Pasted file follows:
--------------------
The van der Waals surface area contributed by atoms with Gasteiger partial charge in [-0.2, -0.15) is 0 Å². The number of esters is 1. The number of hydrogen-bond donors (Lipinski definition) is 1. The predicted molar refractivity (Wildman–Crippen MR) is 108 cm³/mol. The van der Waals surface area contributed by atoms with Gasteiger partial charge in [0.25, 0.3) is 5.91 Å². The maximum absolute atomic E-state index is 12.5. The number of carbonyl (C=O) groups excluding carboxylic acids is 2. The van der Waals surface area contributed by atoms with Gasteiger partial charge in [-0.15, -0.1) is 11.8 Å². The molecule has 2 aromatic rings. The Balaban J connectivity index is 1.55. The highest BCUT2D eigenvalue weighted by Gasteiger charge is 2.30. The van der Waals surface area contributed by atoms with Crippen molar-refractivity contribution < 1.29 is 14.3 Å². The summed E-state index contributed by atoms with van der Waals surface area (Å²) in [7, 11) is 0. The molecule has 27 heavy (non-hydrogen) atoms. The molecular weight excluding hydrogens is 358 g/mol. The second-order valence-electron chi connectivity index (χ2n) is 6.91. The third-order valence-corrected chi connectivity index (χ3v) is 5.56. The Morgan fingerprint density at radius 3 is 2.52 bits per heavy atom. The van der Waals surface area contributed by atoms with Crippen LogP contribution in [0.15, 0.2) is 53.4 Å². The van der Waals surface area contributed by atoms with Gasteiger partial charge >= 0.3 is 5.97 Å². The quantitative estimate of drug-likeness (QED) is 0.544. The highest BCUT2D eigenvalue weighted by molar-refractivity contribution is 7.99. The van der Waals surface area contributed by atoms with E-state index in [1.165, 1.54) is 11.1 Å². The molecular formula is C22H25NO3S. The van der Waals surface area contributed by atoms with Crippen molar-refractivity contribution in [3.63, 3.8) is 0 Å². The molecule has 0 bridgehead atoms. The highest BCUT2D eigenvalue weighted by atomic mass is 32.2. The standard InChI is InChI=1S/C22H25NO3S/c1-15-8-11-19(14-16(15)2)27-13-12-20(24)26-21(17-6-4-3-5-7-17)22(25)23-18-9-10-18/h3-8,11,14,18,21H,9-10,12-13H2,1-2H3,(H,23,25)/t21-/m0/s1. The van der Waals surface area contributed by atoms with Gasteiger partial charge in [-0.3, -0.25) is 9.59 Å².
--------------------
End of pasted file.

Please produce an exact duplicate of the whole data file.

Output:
The van der Waals surface area contributed by atoms with Gasteiger partial charge in [-0.2, -0.15) is 0 Å². The number of esters is 1. The number of hydrogen-bond donors (Lipinski definition) is 1. The predicted molar refractivity (Wildman–Crippen MR) is 108 cm³/mol. The van der Waals surface area contributed by atoms with Gasteiger partial charge in [0.25, 0.3) is 5.91 Å². The maximum absolute atomic E-state index is 12.5. The number of carbonyl (C=O) groups excluding carboxylic acids is 2. The van der Waals surface area contributed by atoms with Gasteiger partial charge in [-0.15, -0.1) is 11.8 Å². The molecule has 2 aromatic rings. The Balaban J connectivity index is 1.55. The highest BCUT2D eigenvalue weighted by Gasteiger charge is 2.30. The van der Waals surface area contributed by atoms with Crippen molar-refractivity contribution < 1.29 is 14.3 Å². The summed E-state index contributed by atoms with van der Waals surface area (Å²) in [7, 11) is 0. The molecule has 27 heavy (non-hydrogen) atoms. The molecular weight excluding hydrogens is 358 g/mol. The second-order valence-electron chi connectivity index (χ2n) is 6.91. The third-order valence-corrected chi connectivity index (χ3v) is 5.56. The Morgan fingerprint density at radius 3 is 2.52 bits per heavy atom. The van der Waals surface area contributed by atoms with Crippen LogP contribution in [0.15, 0.2) is 53.4 Å². The van der Waals surface area contributed by atoms with Gasteiger partial charge >= 0.3 is 5.97 Å². The quantitative estimate of drug-likeness (QED) is 0.544. The highest BCUT2D eigenvalue weighted by molar-refractivity contribution is 7.99. The van der Waals surface area contributed by atoms with E-state index in [1.165, 1.54) is 11.1 Å². The molecular formula is C22H25NO3S. The van der Waals surface area contributed by atoms with Crippen molar-refractivity contribution in [3.63, 3.8) is 0 Å². The molecule has 0 bridgehead atoms. The highest BCUT2D eigenvalue weighted by atomic mass is 32.2. The standard InChI is InChI=1S/C22H25NO3S/c1-15-8-11-19(14-16(15)2)27-13-12-20(24)26-21(17-6-4-3-5-7-17)22(25)23-18-9-10-18/h3-8,11,14,18,21H,9-10,12-13H2,1-2H3,(H,23,25)/t21-/m0/s1. The van der Waals surface area contributed by atoms with Gasteiger partial charge in [-0.3, -0.25) is 9.59 Å².